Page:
Resilience in Multicultural Families of Children With Disabilities in Korea: A Path Analysis Using National Data

Won Oak Oh, Yoo Jin Heo, Anna Lee

Research output: Contribution to journalArticlepeer-review

Abstract

Purpose: The number of multicultural families has increased globally, and Korea has also witnessed a surge. Along with the various challenges experienced by these families, a child with a disability can pose additional challenges. In-depth knowledge about resilience factors among multicultural families of children with disabilities is important. The aim of this study was to examine relationships between family demands, family appraisals, family problem solving and coping, family resources, and family adaptation in multicultural families of children with disabilities in Korea as perceived by married immigrants. Design: This study was based on a secondary analysis of national survey data in 2015 and 2018 in Korea. Methods: A total of 256 multicultural families who have children with disabilities participated. Family demands were identified by examining marital conflict, cultural differences, marital status, and public assistance recipient households. Family appraisal was assessed by how the family perceived the married immigrant’s culture. Family problem solving and coping were examined by how actively a married immigrant participated in social activities. Family resources were assessed by examining Korean language competency and the health status of immigrants. Family adaptation was identified by how immigrants perceived their life satisfaction. Path analysis was used to assess the factors. Findings: Family demands had a direct impact on family resources and family adaptation. Family appraisal had a direct impact on family adaptation. Family resources mediated the effect of family demands on family adaptation. Conclusions: This study demonstrated that although a multicultural family of a child with a disability struggles with family demands, if the family receives positive resources from family members, they can adapt well. Current findings can be used to develop interventions that can foster greater resilience among families. Clinical Relevance: This study provides evidence that nurses can target modifiable family aspects, including immigrants’ health and family perceptions of immigrants’ cultures identified in this study to enhance the immigrant and family adaptation.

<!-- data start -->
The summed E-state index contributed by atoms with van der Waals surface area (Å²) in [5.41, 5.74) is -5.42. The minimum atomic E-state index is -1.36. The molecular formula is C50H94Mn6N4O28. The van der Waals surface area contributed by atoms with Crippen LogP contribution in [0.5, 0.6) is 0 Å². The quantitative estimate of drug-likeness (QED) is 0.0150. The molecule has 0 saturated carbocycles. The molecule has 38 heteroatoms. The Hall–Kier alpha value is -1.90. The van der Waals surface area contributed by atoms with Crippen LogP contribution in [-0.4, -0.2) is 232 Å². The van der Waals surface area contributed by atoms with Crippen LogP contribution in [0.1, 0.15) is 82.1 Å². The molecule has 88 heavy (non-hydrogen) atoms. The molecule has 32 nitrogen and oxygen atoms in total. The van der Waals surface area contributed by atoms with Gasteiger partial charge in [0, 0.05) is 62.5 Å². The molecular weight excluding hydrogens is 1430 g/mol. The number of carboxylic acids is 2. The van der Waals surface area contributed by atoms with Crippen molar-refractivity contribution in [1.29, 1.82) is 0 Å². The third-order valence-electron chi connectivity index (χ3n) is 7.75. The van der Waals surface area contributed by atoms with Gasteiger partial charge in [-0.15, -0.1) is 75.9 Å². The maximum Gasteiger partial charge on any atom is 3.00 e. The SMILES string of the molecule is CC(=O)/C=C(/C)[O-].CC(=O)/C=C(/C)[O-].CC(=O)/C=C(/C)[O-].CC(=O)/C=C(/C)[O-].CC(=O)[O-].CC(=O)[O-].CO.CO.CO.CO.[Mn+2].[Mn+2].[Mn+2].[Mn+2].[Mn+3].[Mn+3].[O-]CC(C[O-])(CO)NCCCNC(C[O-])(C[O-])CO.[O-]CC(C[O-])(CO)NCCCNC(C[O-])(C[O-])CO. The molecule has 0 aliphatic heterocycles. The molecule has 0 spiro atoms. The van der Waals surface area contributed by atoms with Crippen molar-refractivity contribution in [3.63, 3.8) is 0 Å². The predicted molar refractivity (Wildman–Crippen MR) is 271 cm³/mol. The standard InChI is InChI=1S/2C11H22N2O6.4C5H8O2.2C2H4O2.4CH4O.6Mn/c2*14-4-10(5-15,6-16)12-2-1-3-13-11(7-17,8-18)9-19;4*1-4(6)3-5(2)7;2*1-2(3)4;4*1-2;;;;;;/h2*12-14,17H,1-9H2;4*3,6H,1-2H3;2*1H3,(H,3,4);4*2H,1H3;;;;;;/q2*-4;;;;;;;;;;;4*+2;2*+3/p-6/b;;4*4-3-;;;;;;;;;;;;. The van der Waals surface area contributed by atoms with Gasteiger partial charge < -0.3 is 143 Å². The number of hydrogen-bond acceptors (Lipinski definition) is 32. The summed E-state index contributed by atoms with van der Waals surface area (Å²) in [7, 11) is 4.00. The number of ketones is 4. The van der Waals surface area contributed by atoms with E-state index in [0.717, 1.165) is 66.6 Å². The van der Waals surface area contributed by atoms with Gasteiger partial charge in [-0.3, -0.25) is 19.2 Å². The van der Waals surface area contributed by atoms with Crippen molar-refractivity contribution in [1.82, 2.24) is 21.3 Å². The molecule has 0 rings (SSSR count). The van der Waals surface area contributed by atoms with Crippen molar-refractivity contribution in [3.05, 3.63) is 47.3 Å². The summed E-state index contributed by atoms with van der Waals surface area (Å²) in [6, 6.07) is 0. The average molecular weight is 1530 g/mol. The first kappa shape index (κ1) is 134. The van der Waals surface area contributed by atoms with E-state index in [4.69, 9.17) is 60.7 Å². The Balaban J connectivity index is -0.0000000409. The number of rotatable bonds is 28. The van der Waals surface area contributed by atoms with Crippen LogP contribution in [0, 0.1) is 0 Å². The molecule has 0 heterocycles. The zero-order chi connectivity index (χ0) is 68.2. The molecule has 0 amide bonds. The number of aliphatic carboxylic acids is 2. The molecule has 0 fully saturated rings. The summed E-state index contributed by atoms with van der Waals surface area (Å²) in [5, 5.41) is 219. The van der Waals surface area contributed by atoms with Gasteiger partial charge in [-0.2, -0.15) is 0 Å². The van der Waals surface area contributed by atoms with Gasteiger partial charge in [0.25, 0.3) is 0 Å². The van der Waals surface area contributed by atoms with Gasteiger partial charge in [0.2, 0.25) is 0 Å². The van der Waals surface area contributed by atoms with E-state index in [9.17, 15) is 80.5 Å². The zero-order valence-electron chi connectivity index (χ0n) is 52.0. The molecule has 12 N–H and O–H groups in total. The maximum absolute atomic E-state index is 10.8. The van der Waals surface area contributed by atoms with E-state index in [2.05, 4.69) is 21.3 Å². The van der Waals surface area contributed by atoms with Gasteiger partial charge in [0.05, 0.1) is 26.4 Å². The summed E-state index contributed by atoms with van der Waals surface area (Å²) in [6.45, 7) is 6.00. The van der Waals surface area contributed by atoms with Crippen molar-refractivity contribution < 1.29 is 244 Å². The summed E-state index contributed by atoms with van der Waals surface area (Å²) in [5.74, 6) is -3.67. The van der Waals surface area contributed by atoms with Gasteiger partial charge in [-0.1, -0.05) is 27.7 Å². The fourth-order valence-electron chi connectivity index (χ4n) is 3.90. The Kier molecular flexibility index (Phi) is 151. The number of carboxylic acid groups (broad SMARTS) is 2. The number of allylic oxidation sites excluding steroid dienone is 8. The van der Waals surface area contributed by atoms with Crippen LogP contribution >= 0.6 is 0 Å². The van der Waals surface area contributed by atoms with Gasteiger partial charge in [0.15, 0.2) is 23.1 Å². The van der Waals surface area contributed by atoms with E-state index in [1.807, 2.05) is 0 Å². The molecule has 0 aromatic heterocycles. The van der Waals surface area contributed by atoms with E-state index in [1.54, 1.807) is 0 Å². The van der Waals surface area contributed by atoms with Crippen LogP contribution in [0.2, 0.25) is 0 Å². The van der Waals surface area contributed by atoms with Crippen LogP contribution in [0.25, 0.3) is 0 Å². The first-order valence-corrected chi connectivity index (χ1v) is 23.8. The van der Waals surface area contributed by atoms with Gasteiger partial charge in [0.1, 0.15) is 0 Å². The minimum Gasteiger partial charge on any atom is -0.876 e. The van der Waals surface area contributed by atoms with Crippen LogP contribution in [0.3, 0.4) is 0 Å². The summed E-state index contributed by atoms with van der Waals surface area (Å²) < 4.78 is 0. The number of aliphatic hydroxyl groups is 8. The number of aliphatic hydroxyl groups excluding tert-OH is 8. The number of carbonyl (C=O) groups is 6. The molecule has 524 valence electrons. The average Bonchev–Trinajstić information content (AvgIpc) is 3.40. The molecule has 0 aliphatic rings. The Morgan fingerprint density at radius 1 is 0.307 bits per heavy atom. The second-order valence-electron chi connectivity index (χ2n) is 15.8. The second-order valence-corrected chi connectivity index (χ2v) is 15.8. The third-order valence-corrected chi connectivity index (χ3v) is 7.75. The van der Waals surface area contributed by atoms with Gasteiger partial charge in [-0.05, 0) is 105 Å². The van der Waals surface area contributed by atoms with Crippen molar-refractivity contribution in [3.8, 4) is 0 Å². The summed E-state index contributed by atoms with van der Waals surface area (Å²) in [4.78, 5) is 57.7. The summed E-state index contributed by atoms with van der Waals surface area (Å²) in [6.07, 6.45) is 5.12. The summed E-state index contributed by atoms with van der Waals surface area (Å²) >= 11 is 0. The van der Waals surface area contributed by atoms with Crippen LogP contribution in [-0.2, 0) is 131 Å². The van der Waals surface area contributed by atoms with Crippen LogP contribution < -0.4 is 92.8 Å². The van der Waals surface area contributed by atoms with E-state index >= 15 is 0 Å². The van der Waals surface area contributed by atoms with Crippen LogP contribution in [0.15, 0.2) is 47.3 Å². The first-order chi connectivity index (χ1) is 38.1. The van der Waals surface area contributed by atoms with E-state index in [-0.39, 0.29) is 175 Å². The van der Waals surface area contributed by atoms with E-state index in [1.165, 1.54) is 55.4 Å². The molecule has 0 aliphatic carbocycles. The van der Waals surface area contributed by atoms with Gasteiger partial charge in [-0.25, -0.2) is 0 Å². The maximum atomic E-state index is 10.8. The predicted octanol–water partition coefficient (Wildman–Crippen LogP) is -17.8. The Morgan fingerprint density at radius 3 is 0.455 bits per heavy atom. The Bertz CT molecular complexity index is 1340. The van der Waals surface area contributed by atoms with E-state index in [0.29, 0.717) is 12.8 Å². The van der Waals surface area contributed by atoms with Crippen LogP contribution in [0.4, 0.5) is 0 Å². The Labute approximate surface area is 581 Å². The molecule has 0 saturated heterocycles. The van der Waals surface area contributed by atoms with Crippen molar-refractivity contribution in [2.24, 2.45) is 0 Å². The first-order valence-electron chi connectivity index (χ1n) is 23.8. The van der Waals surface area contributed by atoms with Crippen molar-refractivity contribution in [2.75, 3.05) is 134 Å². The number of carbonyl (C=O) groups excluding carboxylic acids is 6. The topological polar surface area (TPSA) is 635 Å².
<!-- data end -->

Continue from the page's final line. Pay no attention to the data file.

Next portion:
Original languageEnglish
Pages (from-to)408-417
Number of pages10
JournalJournal of Nursing Scholarship
Volume53
Issue number4
DOIs
Publication statusPublished - 2021 Jul

Keywords

  • Children with disabilities
  • family demands
  • immigrant adaptation
  • multicultural family
  • resilience factors

ASJC Scopus subject areas

  • Nursing(all)

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